Book #31

Bad Fruit by Ella King

17-year-old Lily is mama’s girl, mama’s doll.

Every evening she pours Mama a glass of perfectly spoilt orange juice. She arranges her teddy bears on the bed, just so. She puts on the matching pink clothes that Mama likes her to wear.

But Mama’s love flies so close to hate. And as her behaviour escalates, as she starts to unravel, so do the memories that Lily has kept locked away for so long.

She only wanted to be good, to piece Mama back together. But what if instead, Lily tears her apart?

This was marketed to me as a thriller, and after finishing I can’t think why. This is not a thriller; it’s a deep exploration of familial relationships, abuse, generational trauma, and cultural influences. Seeing this family’s structure, their hierarchies and functions, was nothing short of heartbreaking, and slowly learning the origins of the dynamic was equally difficult.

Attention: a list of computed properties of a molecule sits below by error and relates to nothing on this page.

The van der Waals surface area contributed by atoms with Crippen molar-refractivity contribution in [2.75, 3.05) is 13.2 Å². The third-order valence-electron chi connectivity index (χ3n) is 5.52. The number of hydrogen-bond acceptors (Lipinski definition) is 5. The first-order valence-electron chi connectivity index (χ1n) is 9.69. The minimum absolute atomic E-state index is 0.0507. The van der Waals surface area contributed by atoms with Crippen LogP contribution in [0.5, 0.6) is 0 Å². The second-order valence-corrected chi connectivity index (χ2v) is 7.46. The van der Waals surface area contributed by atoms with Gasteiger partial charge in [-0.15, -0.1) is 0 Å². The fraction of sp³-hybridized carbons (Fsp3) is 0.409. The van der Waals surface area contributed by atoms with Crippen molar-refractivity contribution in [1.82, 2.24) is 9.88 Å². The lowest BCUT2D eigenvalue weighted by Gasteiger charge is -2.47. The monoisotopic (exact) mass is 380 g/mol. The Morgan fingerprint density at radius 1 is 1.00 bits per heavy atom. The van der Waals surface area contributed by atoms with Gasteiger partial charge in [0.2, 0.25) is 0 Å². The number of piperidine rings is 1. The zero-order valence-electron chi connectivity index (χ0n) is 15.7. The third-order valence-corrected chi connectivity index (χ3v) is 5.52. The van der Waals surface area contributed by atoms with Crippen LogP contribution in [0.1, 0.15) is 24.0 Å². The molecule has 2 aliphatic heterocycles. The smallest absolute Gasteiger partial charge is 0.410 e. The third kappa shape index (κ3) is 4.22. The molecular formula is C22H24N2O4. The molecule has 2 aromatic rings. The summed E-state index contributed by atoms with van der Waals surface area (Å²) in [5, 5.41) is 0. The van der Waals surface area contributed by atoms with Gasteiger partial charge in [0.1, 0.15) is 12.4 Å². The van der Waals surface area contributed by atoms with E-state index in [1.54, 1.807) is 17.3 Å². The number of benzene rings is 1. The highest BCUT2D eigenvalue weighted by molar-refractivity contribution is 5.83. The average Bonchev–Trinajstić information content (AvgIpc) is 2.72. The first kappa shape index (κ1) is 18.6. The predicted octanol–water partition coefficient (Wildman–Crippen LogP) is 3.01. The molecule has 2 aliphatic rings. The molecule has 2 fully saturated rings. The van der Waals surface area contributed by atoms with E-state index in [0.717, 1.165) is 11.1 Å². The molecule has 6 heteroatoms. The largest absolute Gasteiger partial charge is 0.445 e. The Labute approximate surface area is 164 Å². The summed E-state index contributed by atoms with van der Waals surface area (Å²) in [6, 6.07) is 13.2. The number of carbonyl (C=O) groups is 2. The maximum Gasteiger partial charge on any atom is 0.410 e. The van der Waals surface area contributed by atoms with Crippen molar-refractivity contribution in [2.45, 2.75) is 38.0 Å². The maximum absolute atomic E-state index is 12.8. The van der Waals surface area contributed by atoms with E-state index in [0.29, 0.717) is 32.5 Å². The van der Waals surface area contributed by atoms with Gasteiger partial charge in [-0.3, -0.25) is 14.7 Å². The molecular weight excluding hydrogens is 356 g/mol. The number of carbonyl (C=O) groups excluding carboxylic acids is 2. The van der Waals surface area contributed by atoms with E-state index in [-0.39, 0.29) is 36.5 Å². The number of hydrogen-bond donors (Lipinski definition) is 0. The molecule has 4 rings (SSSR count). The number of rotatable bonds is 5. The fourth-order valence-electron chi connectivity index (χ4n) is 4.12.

Lily is the only one in this family who can pacify her mother. She has two siblings and a father who are either incapable of the task, or who have simply given up. Her mother’s erratic mood swings, her almost unreachable demands, and her smooth manipulation are all keenly felt, and masterfully written. She’s terrifyingly unpredictable, and Lily seeks only to placate and feel love from her, bargaining with her, buying her gifts, vying for her affections through chores and consolatory words.

Both of Lily’s siblings have escaped the family home, and Lily is looking forward to doing the same when she goes to study at Oxford after the summer. She deserves her own life, away from her crushing responsibilities at home. But her mother seems to cling to her more and more, desperation raises its head, and Lily begins to discover things about her mother, and indeed her wider family, she had never previously considered.

A truly difficult read, but an important study of generational abuse and its horrific domino effect. Uncomfortable, tense, yet with a wildly engaging and persistent message of awareness.